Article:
I think there is something to that stubbornness theory, but here another theory I have: I think it is easier for, say, Africa to make communal decisions to prioritize life because they are closer to memories of what it is to have nothing. And they are able to be ok with that. With losing everything to keep people alive, because they (or their parents) have had to do that and it isn’t hard to imagine, nor hard to imagine getting back to where they are at now.
Think about someone who has a decent life standard, but not too long ago their parents (and neighbors and friends) dealt with starvation and droughts and being on the edge of the razor between surviving and not. If you can’t imagine this, read the quick and easy read “The Boy Who Harnessed the Wind” by William Kwamkwamba, a GREAT read.
I think that when that is your life experience, the idea of intentionally sacrificing your living standard vs helping your neighbors and family survive, is a concrete idea that is helpful because you know where your floor is and what it is like.
Perhaps here in America, first and foremost we can’t imagine where the floor is. But we have “worked so hard,” we have tried to have more than our friends have or spent years working for that raise or house or whatever, and the idea of losing everything is more like a fall into the abyss, where we can’t imagine what it would be like to give anything up, but it seems unthinkable. Maybe even beyond our actual imagination.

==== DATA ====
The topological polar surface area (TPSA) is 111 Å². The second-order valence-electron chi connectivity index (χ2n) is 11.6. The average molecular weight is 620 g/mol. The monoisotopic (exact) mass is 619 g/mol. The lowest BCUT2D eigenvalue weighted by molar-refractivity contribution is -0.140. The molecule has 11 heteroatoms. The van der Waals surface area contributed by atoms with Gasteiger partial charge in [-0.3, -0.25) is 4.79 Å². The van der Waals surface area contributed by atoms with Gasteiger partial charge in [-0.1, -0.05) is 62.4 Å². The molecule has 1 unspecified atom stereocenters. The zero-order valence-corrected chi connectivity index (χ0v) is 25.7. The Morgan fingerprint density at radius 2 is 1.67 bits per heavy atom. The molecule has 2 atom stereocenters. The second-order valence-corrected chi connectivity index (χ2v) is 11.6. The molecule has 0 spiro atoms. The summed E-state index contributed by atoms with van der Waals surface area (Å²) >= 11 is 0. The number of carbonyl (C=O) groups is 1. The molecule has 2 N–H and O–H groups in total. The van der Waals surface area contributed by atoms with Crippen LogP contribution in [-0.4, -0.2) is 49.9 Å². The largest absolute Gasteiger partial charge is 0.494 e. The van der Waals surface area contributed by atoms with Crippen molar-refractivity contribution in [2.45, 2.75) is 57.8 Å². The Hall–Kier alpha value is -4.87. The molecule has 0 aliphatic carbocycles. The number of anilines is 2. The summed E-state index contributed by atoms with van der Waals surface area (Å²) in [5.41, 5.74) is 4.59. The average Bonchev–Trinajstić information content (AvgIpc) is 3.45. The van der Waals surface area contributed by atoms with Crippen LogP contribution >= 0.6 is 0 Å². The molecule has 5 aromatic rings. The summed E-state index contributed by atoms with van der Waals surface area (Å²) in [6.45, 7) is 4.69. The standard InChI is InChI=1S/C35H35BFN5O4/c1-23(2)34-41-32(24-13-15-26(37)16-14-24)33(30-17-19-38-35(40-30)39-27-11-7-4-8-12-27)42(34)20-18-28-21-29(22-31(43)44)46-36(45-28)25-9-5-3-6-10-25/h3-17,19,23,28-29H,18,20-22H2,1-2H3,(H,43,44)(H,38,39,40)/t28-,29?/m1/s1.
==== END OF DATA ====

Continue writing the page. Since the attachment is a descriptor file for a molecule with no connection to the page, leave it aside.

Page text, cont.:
But also, and similarly, the “floor” isn’t even an idea we can imagine. Most of us don’t have recent memories in our family of losing everything. We don’t know what that would really look like. And perhaps it is just too terrifying, and we just hope that others will do better than we can.
Probably not the whole explanation, but I think about it a lot when I’m talking to friends and family in Mexico and listening to their experiences (not that Mexico is doing that great either…)
Lastly, two things I am looking for help with:
1) I am having a hard time finding someone to build us this series of boxes I want to create out of wood for behind the bar. I was hoping the ReStore would, but they don’t want to. I have asked a number of people, and those people were too busy. Get a hold of me if you want more details!
2) If you are a fourth or fifth grade teacher in the area, I have some questions I am looking for answers to. Please email me, if you don’t mind chatting with me! firstname.lastname@example.org
I’ll have another email out in a week or so, and one of the topics will be the idea of taking a scheduled alcohol break. Most of us here take a month or so off of alcohol each year, to make sure we feel ok and just to check in with our bodies. We all know this has been a heavy year, and that alcohol has selling in record quantities. We have some thoughts and want you to know that if you want to change some habits, we fully support any choice you make (and if alcohol is a problem, we recognize that coming around here may not be the best idea… but we want the best for you!).
One of our top 10 best sellers of the year was even a non-alcoholic beer…
Once again, have a wonderful New Year! Thanks for being a part of this incredible community.